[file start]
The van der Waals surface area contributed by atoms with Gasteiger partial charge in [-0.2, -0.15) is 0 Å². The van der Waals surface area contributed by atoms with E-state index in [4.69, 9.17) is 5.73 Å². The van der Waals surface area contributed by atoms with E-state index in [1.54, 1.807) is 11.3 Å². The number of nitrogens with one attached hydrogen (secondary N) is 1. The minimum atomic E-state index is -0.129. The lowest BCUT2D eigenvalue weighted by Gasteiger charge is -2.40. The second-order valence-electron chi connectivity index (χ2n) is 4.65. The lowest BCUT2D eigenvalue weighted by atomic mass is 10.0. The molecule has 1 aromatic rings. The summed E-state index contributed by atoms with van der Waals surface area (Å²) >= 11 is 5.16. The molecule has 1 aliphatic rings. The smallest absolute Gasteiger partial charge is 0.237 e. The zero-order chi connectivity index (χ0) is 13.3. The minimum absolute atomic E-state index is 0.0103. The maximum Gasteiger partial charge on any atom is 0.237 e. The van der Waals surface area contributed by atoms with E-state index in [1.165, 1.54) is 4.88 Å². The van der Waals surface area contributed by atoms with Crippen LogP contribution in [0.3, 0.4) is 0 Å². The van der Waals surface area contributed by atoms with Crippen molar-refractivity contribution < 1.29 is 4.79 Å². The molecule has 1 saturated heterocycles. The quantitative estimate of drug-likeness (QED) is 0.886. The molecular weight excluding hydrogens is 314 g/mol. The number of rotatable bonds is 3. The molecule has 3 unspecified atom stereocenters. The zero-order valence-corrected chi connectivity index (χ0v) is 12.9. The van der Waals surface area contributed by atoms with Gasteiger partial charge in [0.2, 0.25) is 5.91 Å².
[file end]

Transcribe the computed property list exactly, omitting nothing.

The van der Waals surface area contributed by atoms with Gasteiger partial charge in [-0.2, -0.15) is 0 Å². The van der Waals surface area contributed by atoms with E-state index in [4.69, 9.17) is 5.73 Å². The van der Waals surface area contributed by atoms with E-state index in [1.54, 1.807) is 11.3 Å². The number of nitrogens with one attached hydrogen (secondary N) is 1. The minimum atomic E-state index is -0.129. The lowest BCUT2D eigenvalue weighted by Gasteiger charge is -2.40. The second-order valence-electron chi connectivity index (χ2n) is 4.65. The lowest BCUT2D eigenvalue weighted by atomic mass is 10.0. The molecule has 1 aromatic rings. The summed E-state index contributed by atoms with van der Waals surface area (Å²) >= 11 is 5.16. The molecule has 1 aliphatic rings. The smallest absolute Gasteiger partial charge is 0.237 e. The zero-order chi connectivity index (χ0) is 13.3. The minimum absolute atomic E-state index is 0.0103. The maximum Gasteiger partial charge on any atom is 0.237 e. The van der Waals surface area contributed by atoms with E-state index in [1.165, 1.54) is 4.88 Å². The van der Waals surface area contributed by atoms with Crippen LogP contribution in [0.3, 0.4) is 0 Å². The van der Waals surface area contributed by atoms with Crippen molar-refractivity contribution < 1.29 is 4.79 Å². The molecule has 1 saturated heterocycles. The quantitative estimate of drug-likeness (QED) is 0.886. The molecular weight excluding hydrogens is 314 g/mol. The number of rotatable bonds is 3. The molecule has 3 unspecified atom stereocenters. The zero-order valence-corrected chi connectivity index (χ0v) is 12.9. The van der Waals surface area contributed by atoms with Gasteiger partial charge in [0.2, 0.25) is 5.91 Å².